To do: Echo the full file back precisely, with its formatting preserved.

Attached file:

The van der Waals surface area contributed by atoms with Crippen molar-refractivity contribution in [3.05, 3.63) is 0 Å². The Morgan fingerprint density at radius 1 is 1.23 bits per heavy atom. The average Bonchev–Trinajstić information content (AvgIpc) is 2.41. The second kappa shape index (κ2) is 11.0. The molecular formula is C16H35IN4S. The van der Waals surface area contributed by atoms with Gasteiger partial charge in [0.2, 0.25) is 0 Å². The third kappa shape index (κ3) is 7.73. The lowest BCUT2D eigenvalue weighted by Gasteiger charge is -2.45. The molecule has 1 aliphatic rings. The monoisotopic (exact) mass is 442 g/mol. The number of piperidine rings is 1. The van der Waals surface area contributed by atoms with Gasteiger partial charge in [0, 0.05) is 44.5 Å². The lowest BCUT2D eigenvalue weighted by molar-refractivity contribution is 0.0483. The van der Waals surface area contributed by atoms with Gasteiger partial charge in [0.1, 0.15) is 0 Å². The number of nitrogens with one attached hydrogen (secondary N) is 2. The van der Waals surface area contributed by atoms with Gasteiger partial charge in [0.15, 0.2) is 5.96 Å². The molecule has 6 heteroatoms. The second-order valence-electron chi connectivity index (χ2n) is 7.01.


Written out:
The van der Waals surface area contributed by atoms with Crippen molar-refractivity contribution in [3.05, 3.63) is 0 Å². The Morgan fingerprint density at radius 1 is 1.23 bits per heavy atom. The average Bonchev–Trinajstić information content (AvgIpc) is 2.41. The second kappa shape index (κ2) is 11.0. The molecular formula is C16H35IN4S. The van der Waals surface area contributed by atoms with Gasteiger partial charge in [0.2, 0.25) is 0 Å². The third kappa shape index (κ3) is 7.73. The lowest BCUT2D eigenvalue weighted by Gasteiger charge is -2.45. The molecule has 1 aliphatic rings. The monoisotopic (exact) mass is 442 g/mol. The number of piperidine rings is 1. The van der Waals surface area contributed by atoms with Gasteiger partial charge in [0, 0.05) is 44.5 Å². The lowest BCUT2D eigenvalue weighted by molar-refractivity contribution is 0.0483. The van der Waals surface area contributed by atoms with Gasteiger partial charge in [0.1, 0.15) is 0 Å². The number of nitrogens with one attached hydrogen (secondary N) is 2. The van der Waals surface area contributed by atoms with Gasteiger partial charge in [0.15, 0.2) is 5.96 Å². The molecule has 6 heteroatoms. The second-order valence-electron chi connectivity index (χ2n) is 7.01.